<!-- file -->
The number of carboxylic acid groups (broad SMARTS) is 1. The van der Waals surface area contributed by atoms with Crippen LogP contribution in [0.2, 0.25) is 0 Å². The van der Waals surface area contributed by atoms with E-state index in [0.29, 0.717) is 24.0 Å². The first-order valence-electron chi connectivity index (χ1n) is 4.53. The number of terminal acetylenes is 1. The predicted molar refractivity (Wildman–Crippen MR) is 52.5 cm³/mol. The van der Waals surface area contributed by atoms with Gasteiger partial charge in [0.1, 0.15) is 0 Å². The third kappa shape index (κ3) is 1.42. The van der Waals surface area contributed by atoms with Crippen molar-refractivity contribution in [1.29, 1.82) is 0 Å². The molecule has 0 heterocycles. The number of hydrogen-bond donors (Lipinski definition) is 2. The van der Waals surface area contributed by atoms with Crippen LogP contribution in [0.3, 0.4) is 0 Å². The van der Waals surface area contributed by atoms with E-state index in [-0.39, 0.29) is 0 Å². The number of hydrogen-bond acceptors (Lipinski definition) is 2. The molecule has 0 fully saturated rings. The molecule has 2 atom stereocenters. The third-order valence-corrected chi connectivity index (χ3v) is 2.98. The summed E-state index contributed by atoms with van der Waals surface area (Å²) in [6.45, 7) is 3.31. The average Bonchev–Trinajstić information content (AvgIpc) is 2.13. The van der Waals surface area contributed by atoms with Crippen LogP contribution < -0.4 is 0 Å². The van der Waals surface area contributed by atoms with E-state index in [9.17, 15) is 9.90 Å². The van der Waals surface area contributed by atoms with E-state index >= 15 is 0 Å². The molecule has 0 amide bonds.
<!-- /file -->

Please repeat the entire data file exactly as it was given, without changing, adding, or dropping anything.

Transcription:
The number of carboxylic acid groups (broad SMARTS) is 1. The van der Waals surface area contributed by atoms with Crippen LogP contribution in [0.2, 0.25) is 0 Å². The van der Waals surface area contributed by atoms with E-state index in [0.29, 0.717) is 24.0 Å². The first-order valence-electron chi connectivity index (χ1n) is 4.53. The number of terminal acetylenes is 1. The predicted molar refractivity (Wildman–Crippen MR) is 52.5 cm³/mol. The van der Waals surface area contributed by atoms with Gasteiger partial charge in [0.1, 0.15) is 0 Å². The third kappa shape index (κ3) is 1.42. The van der Waals surface area contributed by atoms with Crippen molar-refractivity contribution in [1.29, 1.82) is 0 Å². The molecule has 0 heterocycles. The number of hydrogen-bond donors (Lipinski definition) is 2. The van der Waals surface area contributed by atoms with Crippen LogP contribution in [0.3, 0.4) is 0 Å². The van der Waals surface area contributed by atoms with E-state index in [-0.39, 0.29) is 0 Å². The number of hydrogen-bond acceptors (Lipinski definition) is 2. The molecule has 0 fully saturated rings. The molecule has 2 atom stereocenters. The third-order valence-corrected chi connectivity index (χ3v) is 2.98. The summed E-state index contributed by atoms with van der Waals surface area (Å²) in [6.45, 7) is 3.31. The average Bonchev–Trinajstić information content (AvgIpc) is 2.13. The van der Waals surface area contributed by atoms with Crippen LogP contribution < -0.4 is 0 Å². The van der Waals surface area contributed by atoms with E-state index in [9.17, 15) is 9.90 Å². The van der Waals surface area contributed by atoms with E-state index >= 15 is 0 Å². The molecule has 0 amide bonds.